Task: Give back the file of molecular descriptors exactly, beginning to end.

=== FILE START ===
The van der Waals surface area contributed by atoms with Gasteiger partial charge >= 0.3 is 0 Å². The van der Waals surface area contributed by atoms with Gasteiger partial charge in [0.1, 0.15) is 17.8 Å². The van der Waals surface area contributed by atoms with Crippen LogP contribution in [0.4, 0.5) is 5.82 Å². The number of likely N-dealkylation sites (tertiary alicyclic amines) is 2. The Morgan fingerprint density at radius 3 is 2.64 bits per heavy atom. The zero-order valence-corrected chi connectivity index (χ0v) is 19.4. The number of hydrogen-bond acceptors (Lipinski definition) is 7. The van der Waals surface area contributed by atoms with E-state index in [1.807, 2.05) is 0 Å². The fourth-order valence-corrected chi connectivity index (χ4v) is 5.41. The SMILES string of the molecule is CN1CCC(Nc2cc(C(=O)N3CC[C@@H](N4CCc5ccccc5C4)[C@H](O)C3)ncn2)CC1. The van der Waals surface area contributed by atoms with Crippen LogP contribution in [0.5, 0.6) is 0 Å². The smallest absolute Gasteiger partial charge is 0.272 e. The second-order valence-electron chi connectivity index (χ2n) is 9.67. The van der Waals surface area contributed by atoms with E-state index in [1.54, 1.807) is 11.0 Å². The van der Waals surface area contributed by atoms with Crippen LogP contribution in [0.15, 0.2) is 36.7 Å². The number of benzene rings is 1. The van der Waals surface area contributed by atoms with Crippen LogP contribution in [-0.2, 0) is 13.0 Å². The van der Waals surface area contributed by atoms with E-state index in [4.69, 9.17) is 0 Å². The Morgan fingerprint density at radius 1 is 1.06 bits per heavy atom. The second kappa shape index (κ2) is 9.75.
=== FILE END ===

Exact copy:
The van der Waals surface area contributed by atoms with Gasteiger partial charge >= 0.3 is 0 Å². The van der Waals surface area contributed by atoms with Gasteiger partial charge in [0.1, 0.15) is 17.8 Å². The van der Waals surface area contributed by atoms with Crippen LogP contribution in [0.4, 0.5) is 5.82 Å². The number of likely N-dealkylation sites (tertiary alicyclic amines) is 2. The Morgan fingerprint density at radius 3 is 2.64 bits per heavy atom. The zero-order valence-corrected chi connectivity index (χ0v) is 19.4. The number of hydrogen-bond acceptors (Lipinski definition) is 7. The van der Waals surface area contributed by atoms with E-state index in [1.807, 2.05) is 0 Å². The fourth-order valence-corrected chi connectivity index (χ4v) is 5.41. The SMILES string of the molecule is CN1CCC(Nc2cc(C(=O)N3CC[C@@H](N4CCc5ccccc5C4)[C@H](O)C3)ncn2)CC1. The van der Waals surface area contributed by atoms with Crippen LogP contribution in [0.5, 0.6) is 0 Å². The smallest absolute Gasteiger partial charge is 0.272 e. The second-order valence-electron chi connectivity index (χ2n) is 9.67. The van der Waals surface area contributed by atoms with E-state index in [1.54, 1.807) is 11.0 Å². The van der Waals surface area contributed by atoms with Crippen LogP contribution in [0.15, 0.2) is 36.7 Å². The number of benzene rings is 1. The van der Waals surface area contributed by atoms with Crippen LogP contribution in [-0.2, 0) is 13.0 Å². The van der Waals surface area contributed by atoms with E-state index in [4.69, 9.17) is 0 Å². The Morgan fingerprint density at radius 1 is 1.06 bits per heavy atom. The second kappa shape index (κ2) is 9.75.